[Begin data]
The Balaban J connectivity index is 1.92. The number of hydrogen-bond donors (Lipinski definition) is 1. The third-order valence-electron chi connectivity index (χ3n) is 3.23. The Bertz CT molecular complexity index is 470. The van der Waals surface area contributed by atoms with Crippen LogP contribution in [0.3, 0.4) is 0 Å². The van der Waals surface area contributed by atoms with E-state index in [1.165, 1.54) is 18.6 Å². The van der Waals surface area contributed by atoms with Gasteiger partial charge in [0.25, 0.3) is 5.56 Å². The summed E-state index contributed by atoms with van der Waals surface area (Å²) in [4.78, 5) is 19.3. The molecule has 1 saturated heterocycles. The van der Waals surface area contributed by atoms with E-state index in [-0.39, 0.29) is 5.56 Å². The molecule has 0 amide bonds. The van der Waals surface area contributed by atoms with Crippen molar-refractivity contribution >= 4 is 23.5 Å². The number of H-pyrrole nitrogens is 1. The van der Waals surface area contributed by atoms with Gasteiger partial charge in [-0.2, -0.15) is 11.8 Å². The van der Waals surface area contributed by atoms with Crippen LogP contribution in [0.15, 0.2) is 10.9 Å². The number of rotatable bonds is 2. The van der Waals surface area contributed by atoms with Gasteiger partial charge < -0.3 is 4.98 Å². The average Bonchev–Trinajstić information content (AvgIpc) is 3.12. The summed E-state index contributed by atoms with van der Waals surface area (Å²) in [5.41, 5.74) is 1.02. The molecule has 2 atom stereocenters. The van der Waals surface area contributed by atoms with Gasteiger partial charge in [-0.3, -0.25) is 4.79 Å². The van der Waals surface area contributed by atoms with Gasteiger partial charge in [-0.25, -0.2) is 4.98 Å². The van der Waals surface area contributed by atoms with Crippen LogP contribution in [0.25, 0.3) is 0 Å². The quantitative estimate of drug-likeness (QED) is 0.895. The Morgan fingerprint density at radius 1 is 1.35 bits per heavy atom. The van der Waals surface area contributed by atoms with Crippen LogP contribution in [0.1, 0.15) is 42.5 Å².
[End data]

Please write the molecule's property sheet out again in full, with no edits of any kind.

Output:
The Balaban J connectivity index is 1.92. The number of hydrogen-bond donors (Lipinski definition) is 1. The third-order valence-electron chi connectivity index (χ3n) is 3.23. The Bertz CT molecular complexity index is 470. The van der Waals surface area contributed by atoms with Crippen LogP contribution in [0.3, 0.4) is 0 Å². The van der Waals surface area contributed by atoms with E-state index in [1.165, 1.54) is 18.6 Å². The van der Waals surface area contributed by atoms with Gasteiger partial charge in [0.25, 0.3) is 5.56 Å². The summed E-state index contributed by atoms with van der Waals surface area (Å²) in [4.78, 5) is 19.3. The molecule has 1 saturated heterocycles. The van der Waals surface area contributed by atoms with E-state index in [-0.39, 0.29) is 5.56 Å². The molecule has 0 amide bonds. The van der Waals surface area contributed by atoms with Crippen molar-refractivity contribution >= 4 is 23.5 Å². The number of H-pyrrole nitrogens is 1. The van der Waals surface area contributed by atoms with Gasteiger partial charge in [-0.2, -0.15) is 11.8 Å². The van der Waals surface area contributed by atoms with Crippen LogP contribution in [0.15, 0.2) is 10.9 Å². The number of rotatable bonds is 2. The van der Waals surface area contributed by atoms with Gasteiger partial charge < -0.3 is 4.98 Å². The average Bonchev–Trinajstić information content (AvgIpc) is 3.12. The summed E-state index contributed by atoms with van der Waals surface area (Å²) in [5.41, 5.74) is 1.02. The molecule has 2 atom stereocenters. The van der Waals surface area contributed by atoms with Gasteiger partial charge in [-0.3, -0.25) is 4.79 Å². The van der Waals surface area contributed by atoms with Gasteiger partial charge in [-0.25, -0.2) is 4.98 Å². The van der Waals surface area contributed by atoms with Crippen LogP contribution in [0.25, 0.3) is 0 Å². The quantitative estimate of drug-likeness (QED) is 0.895. The Morgan fingerprint density at radius 1 is 1.35 bits per heavy atom. The van der Waals surface area contributed by atoms with Crippen LogP contribution in [0.1, 0.15) is 42.5 Å².